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Since this is a small wall, I do not wish to buy any expensive tools.

seems they used some mortar. I failed when trying to use nothing but a small (nail) hammer. Any tricks?

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6 Answers 6

up vote 4 down vote accepted

I had the same problem with a much bigger wall and I was using a small sledge hammer. No matter how hard I swung the hammer the wall wasn't moving. So I got a bigger sledge hammer . . . one that has a 4 foot handler and a 12 pound head. It was about $20 at Harbor Freight (cheap tools but they work for weekend jobs). I took one swing at the top (it was actually a concrete counter top on top of a big wall) and it broke into 5 big pieces that I could then break down. It was amazing. Crazy what a difference a bigger hammer will make.

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The chisel did not do a dent. Big freaking hammer is my next option –  csmba Aug 15 '10 at 3:23
    
Yeah, I kinda laughed at the chisel option . . . even on a small wall why mess with little hand tools when you can use a giant sledge hammer! –  tooshel Aug 17 '10 at 5:17
    
"Get a bigger hammer" is the answer to many of life's problems. –  chris Nov 14 '10 at 21:33
    
If there were any reason to buy a BFH, this would be it! –  Tim Meers Apr 11 '11 at 18:53
    
@chris that's just what I said! In my answer below... several months before you did... in my answer that was the top one prior to this answer appearing - days later - and being accepted as the top answer even though it said the same thing... actually that's pretty odd (not that it matters, but hmm). –  MGOwen May 14 '12 at 7:27
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I've had luck using a sledge hammer in similar circumstances.

You'd be surprised how many problems in life have "use a sledge hammer" as the correct answer.

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+1 - I'd be very surprised if a sledgehammer wouldn't take care of that in about 10 minutes. –  Eric Petroelje Aug 9 '10 at 13:32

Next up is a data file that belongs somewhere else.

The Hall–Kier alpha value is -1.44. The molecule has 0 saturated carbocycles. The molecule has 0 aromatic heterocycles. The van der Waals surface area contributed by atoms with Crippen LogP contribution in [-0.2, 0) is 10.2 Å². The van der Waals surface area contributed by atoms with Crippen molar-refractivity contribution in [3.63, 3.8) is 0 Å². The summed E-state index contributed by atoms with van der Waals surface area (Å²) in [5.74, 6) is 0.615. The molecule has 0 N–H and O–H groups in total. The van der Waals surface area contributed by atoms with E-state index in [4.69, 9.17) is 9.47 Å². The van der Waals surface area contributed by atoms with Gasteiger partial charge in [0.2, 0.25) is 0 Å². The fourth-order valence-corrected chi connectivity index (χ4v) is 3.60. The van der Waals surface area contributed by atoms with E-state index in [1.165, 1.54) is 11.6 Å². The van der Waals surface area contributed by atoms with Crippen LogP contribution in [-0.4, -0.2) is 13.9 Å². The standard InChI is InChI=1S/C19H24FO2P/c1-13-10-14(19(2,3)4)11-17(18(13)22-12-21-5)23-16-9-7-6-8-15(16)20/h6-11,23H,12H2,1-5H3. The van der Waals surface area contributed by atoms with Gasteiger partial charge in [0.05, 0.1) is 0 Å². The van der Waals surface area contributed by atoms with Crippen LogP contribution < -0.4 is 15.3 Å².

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A sledge hammer would probably work well on the bricks that are further from the wall, but I don't think I'd want to be swinging anything heavy and unwieldy too close to a wall that I want to keep, or a faucet for that matter. ;) –  gnovice Aug 9 '10 at 19:04
    
@gnovice - If you started well away from the wall - the front face or near the front corner - you'd have plenty of room to swing without hitting anything important. Plus, the weight of the hammer will do most of the work for you without a major swing. –  GalacticCowboy Aug 12 '10 at 17:04
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See if you can get hold of a big heavy hammer. You will most likely need a masonry chisel too, not least as if the mortar is hard it will be quite tricky to remove from underneath the bottom course of bricks.

This is the kind of "occasional" job where it's handy to know someone (friend? family) who you can lend you the tools for the weekend. Or, hire them.

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A masonry chisel and drilling hammer should probably do the trick.

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masonry chisel Vs cold chisel? what's the difference? –  csmba Aug 8 '10 at 23:29
    
@csmba: Cold chisels are usually designed for metals, at least according to Wikipedia. I've used cold chisels to bust up stone before, but they are usually narrower than masonry chisels, and so may end up breaking off smaller pieces at a time. –  gnovice Aug 9 '10 at 4:29
    
The chisel is not working. I even tried drilling using my drill.. it is like trying to break a diamond with butter... –  csmba Aug 15 '10 at 3:16
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If for some crazy reason a simple sledge or hammer/chisel doesn't take that down you can rent a small electric jackhammer at Home Depot, et al which would make quick work of that planter box.

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A lump hammer should do the job.

If that doesn't knock the bricks off you might need to use a masonry chisel as well. You want to choose a wide bladed one and attack the mortar.

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